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Thursday, 6 March 2008

Cancun police chief of staff Wilfredo Flores Saucedo and his bodyguard, Alejandro Xicotencalt, were shot dead

Cancun police chief of staff Wilfredo Flores Saucedo, 56, and his bodyguard, Alejandro Xicotencalt, were shot dead in a department vehicle Monday night, Police Commissioner Adrian Samos Medina said. They were driving home on a busy avenue in the Caribbean resort, one of Mexico's biggest tourist areas. Flores was a former army colonel. Police had made no arrests and were still investigating, Samos said Tuesday."We don't know how many (gunmen) or who they were," said police spokesman Oscar Meza. "(Flores) had 15 bullet wounds, mainly in his head and neck," Meza said. "We can't see a motive. He works in an office planning public security. He's not on operations and has nothing to do with investigating drug cartels."
Prosecutor Bello Melchor Rodriguez said the assassination "has the markings of a narco-killing." Last weekend alone, kidnappers killed four policemen in the Pacific coast state of Guerrero; three were gagged and shot and another was beheaded. Police in Tijuana last week found the severed heads of three police officers and a fourth man. And at least 11 police officials have been gunned down this year in Nuevo Laredo, in the north. Police killings are rarer in Cancun, although the resort has seen a few civilian murders in recent months. Drug-related violence has claimed the lives of more than 600 people this year in Mexico. In 2005, more than 1,500 people died in gang-related drug violence. Killings and attacks on the Mexican side of the border prompted the U.S. State Department to issue a travel alert in January 2005 warning Americans about the spike in violent crime, including murder and kidnapping.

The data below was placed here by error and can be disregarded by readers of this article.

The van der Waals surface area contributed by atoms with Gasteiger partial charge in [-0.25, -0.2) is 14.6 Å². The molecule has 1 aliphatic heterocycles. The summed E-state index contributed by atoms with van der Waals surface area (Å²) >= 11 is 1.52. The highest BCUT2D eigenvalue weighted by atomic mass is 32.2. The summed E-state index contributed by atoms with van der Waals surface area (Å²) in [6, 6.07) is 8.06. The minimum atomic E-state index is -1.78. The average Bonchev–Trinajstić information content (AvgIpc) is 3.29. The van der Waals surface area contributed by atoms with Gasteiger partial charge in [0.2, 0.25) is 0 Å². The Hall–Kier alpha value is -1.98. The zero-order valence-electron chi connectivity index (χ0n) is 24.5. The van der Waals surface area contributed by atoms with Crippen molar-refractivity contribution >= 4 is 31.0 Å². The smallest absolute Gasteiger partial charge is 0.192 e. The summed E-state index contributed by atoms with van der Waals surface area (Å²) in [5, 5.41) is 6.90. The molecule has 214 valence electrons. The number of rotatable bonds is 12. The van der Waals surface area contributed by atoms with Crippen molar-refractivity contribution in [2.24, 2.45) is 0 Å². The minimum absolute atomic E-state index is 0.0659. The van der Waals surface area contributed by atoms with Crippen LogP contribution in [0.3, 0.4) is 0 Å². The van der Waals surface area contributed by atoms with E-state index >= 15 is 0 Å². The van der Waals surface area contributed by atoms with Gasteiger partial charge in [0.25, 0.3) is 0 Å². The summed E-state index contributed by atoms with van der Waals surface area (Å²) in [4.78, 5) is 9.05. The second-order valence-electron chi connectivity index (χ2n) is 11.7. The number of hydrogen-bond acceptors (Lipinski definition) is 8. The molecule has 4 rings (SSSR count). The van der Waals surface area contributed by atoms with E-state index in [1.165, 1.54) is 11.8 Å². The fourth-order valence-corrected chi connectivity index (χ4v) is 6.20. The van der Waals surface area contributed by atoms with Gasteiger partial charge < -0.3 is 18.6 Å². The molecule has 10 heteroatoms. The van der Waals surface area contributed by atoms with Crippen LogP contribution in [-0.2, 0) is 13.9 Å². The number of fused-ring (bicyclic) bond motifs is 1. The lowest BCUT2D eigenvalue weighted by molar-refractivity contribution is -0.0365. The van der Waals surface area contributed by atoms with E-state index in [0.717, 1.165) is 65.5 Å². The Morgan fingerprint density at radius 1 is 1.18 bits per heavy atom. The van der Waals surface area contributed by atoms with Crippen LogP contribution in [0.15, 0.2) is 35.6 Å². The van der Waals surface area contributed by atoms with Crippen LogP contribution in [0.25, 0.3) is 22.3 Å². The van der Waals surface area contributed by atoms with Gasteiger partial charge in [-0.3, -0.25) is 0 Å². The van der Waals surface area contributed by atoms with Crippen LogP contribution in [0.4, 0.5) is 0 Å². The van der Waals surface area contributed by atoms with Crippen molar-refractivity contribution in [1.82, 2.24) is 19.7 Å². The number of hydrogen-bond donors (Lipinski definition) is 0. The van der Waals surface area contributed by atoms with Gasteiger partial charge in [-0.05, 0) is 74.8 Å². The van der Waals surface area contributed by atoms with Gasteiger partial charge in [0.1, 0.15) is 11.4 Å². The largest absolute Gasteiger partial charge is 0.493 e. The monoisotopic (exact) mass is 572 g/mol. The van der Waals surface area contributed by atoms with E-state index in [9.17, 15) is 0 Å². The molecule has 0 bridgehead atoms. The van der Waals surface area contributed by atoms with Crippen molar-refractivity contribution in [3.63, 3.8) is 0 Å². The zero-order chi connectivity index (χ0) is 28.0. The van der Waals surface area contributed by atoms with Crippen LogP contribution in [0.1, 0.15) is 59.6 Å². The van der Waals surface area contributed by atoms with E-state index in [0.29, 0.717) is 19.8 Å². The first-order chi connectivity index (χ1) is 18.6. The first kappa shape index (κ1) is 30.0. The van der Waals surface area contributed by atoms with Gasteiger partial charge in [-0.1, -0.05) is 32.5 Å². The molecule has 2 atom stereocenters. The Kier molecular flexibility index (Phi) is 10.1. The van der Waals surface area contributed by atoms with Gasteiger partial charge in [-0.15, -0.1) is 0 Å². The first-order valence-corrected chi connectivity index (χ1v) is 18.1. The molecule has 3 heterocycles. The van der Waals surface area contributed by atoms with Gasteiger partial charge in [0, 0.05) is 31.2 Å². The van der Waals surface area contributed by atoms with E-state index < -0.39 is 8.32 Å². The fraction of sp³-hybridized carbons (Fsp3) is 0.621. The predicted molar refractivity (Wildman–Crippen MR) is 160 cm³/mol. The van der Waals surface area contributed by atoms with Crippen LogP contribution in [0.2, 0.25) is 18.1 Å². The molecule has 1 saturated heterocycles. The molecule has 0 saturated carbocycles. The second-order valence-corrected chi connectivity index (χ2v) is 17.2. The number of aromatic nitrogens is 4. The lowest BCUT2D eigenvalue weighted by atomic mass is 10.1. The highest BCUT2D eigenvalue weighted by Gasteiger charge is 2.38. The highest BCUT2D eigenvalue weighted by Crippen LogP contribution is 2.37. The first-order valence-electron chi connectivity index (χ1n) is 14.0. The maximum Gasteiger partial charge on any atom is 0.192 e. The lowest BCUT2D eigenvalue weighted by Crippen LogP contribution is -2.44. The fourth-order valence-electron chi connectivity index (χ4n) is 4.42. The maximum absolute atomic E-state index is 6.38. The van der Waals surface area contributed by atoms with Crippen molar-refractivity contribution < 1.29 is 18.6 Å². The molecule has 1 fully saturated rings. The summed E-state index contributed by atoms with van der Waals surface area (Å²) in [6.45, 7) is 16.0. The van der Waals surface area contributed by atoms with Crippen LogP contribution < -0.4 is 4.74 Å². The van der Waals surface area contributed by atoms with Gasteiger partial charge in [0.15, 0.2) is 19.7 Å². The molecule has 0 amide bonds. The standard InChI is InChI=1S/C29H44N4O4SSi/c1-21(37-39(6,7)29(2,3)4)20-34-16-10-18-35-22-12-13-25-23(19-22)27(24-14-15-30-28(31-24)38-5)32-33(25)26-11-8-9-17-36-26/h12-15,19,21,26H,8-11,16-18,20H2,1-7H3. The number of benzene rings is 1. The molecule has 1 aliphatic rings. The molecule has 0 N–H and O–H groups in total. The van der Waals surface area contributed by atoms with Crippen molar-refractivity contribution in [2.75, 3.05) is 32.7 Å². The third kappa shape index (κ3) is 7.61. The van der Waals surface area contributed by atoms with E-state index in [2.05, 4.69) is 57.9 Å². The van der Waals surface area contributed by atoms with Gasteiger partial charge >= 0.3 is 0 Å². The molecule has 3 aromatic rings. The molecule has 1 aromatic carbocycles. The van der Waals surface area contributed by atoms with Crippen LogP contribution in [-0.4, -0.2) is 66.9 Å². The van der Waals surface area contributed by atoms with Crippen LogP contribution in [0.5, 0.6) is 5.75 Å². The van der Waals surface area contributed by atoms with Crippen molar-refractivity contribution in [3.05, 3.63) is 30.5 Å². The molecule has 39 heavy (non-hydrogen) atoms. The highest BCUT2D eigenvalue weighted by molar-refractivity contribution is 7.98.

Although the alert expired a year ago, the State Department still cautions travelers about continued high crime levels, especially in Mexico City, Tijuana, Ciudad Juarez, Nuevo Laredo, and the state of Sinaloa. Earlier this year, President Vicente Fox — under pressure from the U.S. Congress and border state governors — decided not to sign a bill that would have decriminalized possession of small amounts of marijuana, cocaine and heroin. The bill also would have allowed local police to join federal authorities in investigating drug traffickers.Drug violence and attacks on police have risen in the run-up to Sunday's presidential election; former Mexico City mayor Andrés Manuel Lpez Obrador and conservative Felipe Caldern of the ruling National Action Party (PAN) are in a close race for the presidency.



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